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Skin Aging

 

by Ted Kalli

 

The face and neck are the most visible parts of the body. We recognize everyone, by looking at their face. Except for identical twins, most everyone looks different. There may be similarities in individuals, but upon close investigation, we can recognize differences. If we know someone for a long period of time, we can see changes in the face, as they age. One of the main differences is, that as we age, the face skin tends to wrinkle. Why the skin wrinkles has been the subject of many studies in recent times.

 

Everyone wants to look their best and will go to great lengths to slow the process of wrinkling. Notice I used the word - slow. I do not believe, you can reverse the process of wrinkling. Surgery, commonly called a face lift, will smooth out the skin. This type of surgery is becoming more common. How long it lasts, varies according to the individual. Other types of surgery are performed to improve the appearance. Short of the surgical approach, what can we do to have better skin.

 

 

First of all, what is aging?

 

"Aging is the loss of physiological capacities that culminates in death.[1]" Pretty grim statement, but the truth. "The aging process is species specific and varies with the environmental factors and genetic background. There are two major types of hypotheses which attempt to explain cellular aging. The first one proposes that aging is caused by passive accumulation or errors in cellular constituents such as DNA, RNA, protein and lipid due to a variety of environmental effects coupled with imperfect repair mechanisms. The second considers aging to be an active, genetically programmed event (program theories).[1]"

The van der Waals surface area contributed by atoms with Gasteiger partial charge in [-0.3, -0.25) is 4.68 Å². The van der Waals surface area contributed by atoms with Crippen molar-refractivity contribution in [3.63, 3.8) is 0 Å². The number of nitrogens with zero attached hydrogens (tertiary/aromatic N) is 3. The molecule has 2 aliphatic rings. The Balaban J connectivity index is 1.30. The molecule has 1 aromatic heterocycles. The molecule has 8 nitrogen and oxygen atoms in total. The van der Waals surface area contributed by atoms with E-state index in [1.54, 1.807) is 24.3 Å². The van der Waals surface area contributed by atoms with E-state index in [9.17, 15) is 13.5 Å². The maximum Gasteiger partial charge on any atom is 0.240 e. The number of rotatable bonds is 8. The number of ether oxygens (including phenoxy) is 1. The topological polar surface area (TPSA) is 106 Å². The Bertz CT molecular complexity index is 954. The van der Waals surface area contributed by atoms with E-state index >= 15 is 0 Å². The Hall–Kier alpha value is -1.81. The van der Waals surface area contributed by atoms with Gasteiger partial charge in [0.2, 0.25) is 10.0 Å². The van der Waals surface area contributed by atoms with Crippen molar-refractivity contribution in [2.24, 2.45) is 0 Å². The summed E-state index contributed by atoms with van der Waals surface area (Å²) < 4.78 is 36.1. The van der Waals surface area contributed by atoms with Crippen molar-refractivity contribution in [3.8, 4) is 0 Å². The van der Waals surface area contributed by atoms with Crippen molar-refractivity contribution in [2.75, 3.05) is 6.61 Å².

The skin cells, as most cells in the body are characterized by several functions, a few of which are - nutrition, environmental response, reproduction, growth and repair.

 

Nutrition - the process of food and oxygen intake, its conversion to energy, and the elimination of waste.[1] This is a very important function of the cell and has a direct bearing on reproduction, growth and repair. The cells can not function properly unless properly nourished. Unfortunately, the nutrients supplied by the blood, have a long way to go to reach the skin cells, especially the face skin, which are supplied by capillaries. The capillaries supply the epidermis with everything it needs to survive. There is no blood in the epidermis, so it is fed by passive diffusion from the blood vessels to the cells.[2]

 

Proper skin care should begin when a teenager. The problem is, most teenagers do not have any visible signs of aging. The most common problem for teenagers is acne, and this is usually treated by a physician or OTC acne products. More and more teenagers are now starting to discover estheticians and their services, when they have problems with their skin. But, normally unless they have a problem, they do not take very good care of their skin. Most teenagers spend countless hours lying in the sun, until their skin is deeply tanned. The effects of this does not appear until later in life.

 

UV rays, which are in the 290-400 mm range can be further segmented into two ranges, UVA (290-320mm) and UVB (320-400mm). Both UVA and UVB radiation alter epidermal cells. UVB has higher energy and therefore may be considered the main cause of actinic aging. On the other hand, UVA penetrates deeper into the skin and induces more damage to dermis than epidermis. Sun exposure prematurely ages the skin of middle-aged adults and the elderly.[3]